Like Rands, I started out with a fancy webcam — a Logitech StreamCam, which has a bigger sensor and lens than most other webcams — paired with a podcast-friendly USB microphone (Blue Yeti X) and wired Master & Dynamic MH40 headphones. This setup was fine and definitely an improvement over a laptop camera and AirPods combo.
But on the audio front, I started to get tired of having headphones on or in my ears all day and wanted to replicate the feeling of being in a conference room with excellent, full-duplex audio. I’m fortunate that I have a dedicated office space with a door that closes, so I bought a Jabra Speak 710 USB speakerphone, which has worked great for all my calls. (On the occasions when I have to share my office space with my six-year-old doing virtual school, I switch to my fancy AirPods Max.)
For video, the Streamcam is actually fine. But then Sony shipped a Mac app that allows any of their mirrorless cameras to be used as webcams, so I switched to using the RX100 VA I’d bought for traveling, and I got hooked. Right now, I have the Sony camera mounted on an elgato Flex Arm, keeping it positioned above my screen for maximum eye contact with people during meetings. The RX100 has a relatively fast built-in Zeiss lens; with good lighting, I can open it all the way up to f/2.4 and get great bokeh for a lovely natural background blur effect.
You might be wondering — if the Sony camera is so great, why do I still have the Streamcam sitting atop my monitor? Mostly laziness (its cord is in a cable-management thing that I don’t want to unwind), but also once a month I have a telemedicine appointment, and my doctor’s video chat app doesn’t work with the Sony webcam software. 🤷🏻♂️
Speaking of lighting: I bought the same lighting rig Rands uses — elgato’s Key Light, a desk-mounted LED panel you can control from your phone — to replace the random LED desk lamp I’d been using for years.
Though I am a naturally messy person, once I’d invested in a nice camera image (and once the holidays left me with a bunch of giant Lego sets that needed storage), I decided to work on improving what folks saw behind me. So I set up a row of IKEA KALLAX shelving units, neatly arranged behind my Peloton bike, with my Disney Castle and Diagon Alley sets displayed as an art piece I call “The Lost City of Orlando.” The shelf also has my copy of The Power Broker as an Easter egg.
Don’t Get Me Started About Keyboards
Seriously, don’t, we’ll be here all day.
At the moment, I’m using the Drop CTRL mechanical keyboard with Halo True switches. The CTRL is more or less identical to Input Club’s K-Type keyboard, which those two companies had co-produced before a falling-out that resulted in the keyboard and Halo switch designs being owned by Drop. My K-Type is still at Google’s NYC office, waiting for COVID rates to finally get low enough for them to let me come claim my stuff, so I bought a CTRL for my home office.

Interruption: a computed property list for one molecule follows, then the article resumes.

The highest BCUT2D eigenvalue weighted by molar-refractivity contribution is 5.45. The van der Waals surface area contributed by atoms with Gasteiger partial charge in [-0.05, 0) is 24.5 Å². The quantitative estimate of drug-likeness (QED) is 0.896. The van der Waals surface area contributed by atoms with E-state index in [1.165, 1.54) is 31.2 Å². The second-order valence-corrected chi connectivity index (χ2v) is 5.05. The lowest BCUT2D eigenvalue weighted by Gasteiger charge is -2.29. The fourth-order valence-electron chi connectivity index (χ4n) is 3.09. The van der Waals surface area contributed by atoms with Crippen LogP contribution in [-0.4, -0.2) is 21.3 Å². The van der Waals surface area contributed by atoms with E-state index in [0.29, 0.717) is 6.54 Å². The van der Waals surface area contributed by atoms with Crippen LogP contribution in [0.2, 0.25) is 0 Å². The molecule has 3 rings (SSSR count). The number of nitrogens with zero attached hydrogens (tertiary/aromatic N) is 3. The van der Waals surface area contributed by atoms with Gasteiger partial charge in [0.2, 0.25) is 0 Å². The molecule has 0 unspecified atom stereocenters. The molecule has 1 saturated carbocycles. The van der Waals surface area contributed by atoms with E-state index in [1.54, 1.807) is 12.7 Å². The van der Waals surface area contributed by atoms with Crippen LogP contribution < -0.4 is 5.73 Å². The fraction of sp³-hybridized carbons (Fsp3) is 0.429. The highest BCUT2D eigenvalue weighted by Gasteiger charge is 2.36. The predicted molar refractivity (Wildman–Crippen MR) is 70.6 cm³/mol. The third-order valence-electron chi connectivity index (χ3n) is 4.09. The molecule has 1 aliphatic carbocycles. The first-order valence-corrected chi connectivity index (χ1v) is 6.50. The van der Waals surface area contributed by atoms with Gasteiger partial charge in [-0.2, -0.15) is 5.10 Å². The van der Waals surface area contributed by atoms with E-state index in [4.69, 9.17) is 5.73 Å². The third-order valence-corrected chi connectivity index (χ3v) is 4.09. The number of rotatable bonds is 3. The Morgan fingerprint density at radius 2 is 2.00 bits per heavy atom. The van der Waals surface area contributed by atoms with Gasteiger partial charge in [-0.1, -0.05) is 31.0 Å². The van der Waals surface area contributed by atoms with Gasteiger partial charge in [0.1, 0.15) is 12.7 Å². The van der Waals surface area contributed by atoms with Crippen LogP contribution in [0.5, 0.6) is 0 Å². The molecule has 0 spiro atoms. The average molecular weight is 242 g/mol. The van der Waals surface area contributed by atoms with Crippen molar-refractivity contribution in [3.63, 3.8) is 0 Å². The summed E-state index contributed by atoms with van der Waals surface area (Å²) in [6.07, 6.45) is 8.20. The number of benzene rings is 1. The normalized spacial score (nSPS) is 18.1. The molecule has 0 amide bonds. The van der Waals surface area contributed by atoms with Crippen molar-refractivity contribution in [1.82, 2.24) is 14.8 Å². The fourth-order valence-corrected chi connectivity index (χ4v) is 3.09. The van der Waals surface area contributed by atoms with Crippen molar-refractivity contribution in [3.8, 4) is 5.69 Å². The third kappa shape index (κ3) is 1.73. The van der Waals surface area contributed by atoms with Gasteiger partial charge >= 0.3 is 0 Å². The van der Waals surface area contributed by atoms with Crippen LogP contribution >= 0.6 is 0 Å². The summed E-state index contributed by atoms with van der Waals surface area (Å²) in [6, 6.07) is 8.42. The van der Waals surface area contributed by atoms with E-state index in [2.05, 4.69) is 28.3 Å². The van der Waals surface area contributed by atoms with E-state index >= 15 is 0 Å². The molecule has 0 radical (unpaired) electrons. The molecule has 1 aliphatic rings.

Being a keyboard fiend, I will sometimes swap in a different “fun” board for a few minutes (then get frustrated and switch back). Most often these are another Input Club keyboard, the Nightfox, or my latest acquisition, the Keyboardio Atreus.
As for my mouse, right now I am using both a Logitech MX Ergo Plus trackball — I don’t have RSI and I’d like to keep it that way — and an Apple Magic Trackpad 2, the latter mainly for gestures and sometimes for scrolling.
Just as important as my keyboard and mouse are pens and paper — I am terrible at taking well organized digital notes while talking to someone, so I jot down a lot of sticky notes. I keep a stack of Baron Fig Nomad dot-grid stickies close at hand, along with a couple of Baron Fig Squire pens, all neatly stored in Ugmonk’s Gather desk organizer (which also holds my phone charger and a stand for my AirPods).
Finally, another thing I keep on my desk are toys — both for decoration, and to fidget with during calls. If you’re ever on a meeting with me, know that while you’re speaking I am probably on mute, pressing random buttons on a Teenage Engineering Pocket Operator that makes Street Fighter sounds.
Don’t worry — I am totally paying attention.
Lastly, My 15-Year-Old Chair
Ladies and gentlemen of the class of '97: buy a good chair. If I could offer you only one tip for the future, good chair would be it.
When I landed my first big freelance contract, I splurged on a brand-new Herman Miller Aeron chair for my first proper home office. This is the same chair I still use today, fifteen years later. (Technically it’s still true that I tweaked everything on my desk this past year, because the chair is not on my desk.) The Aeron’s signature feature, and what I like best about it, is that its seat and back are made of a highly supportive, breathable mesh. My attic office space isn’t hooked up to our central A.C., so the mesh helps me stay cool and get the benefits of the window unit I use during hotter times. Year-round it helps prevent sweatiness and is just super comfortable for long stretches of sitting.
Despite having been on the market since 1994, the Aeron is still good enough that Wirecutter has it as their runner-up pick. There are other $1,000-ish desk chairs that can compete with it, many of which are more adjustable or customizable.
But I’m very happy with the Aeron. It’s one part of my desk setup I never, ever think about changing.
Any table will work as a desk, but the wrong seat will have you hunched over your computer or leaned too far back, suffering from neck strain, back strain, eye strain, or all three. Spend whatever you need to, or whatever you can. Generally speaking, I recommend buying a used or refurbished Aeron (or Embody, or the like) over brand-new chairs in the same price range. These chairs last for years and years, and while several hundred dollars is a lot of money for most people, your back and butt (and your future self’s healthcare budget) will thank you for it.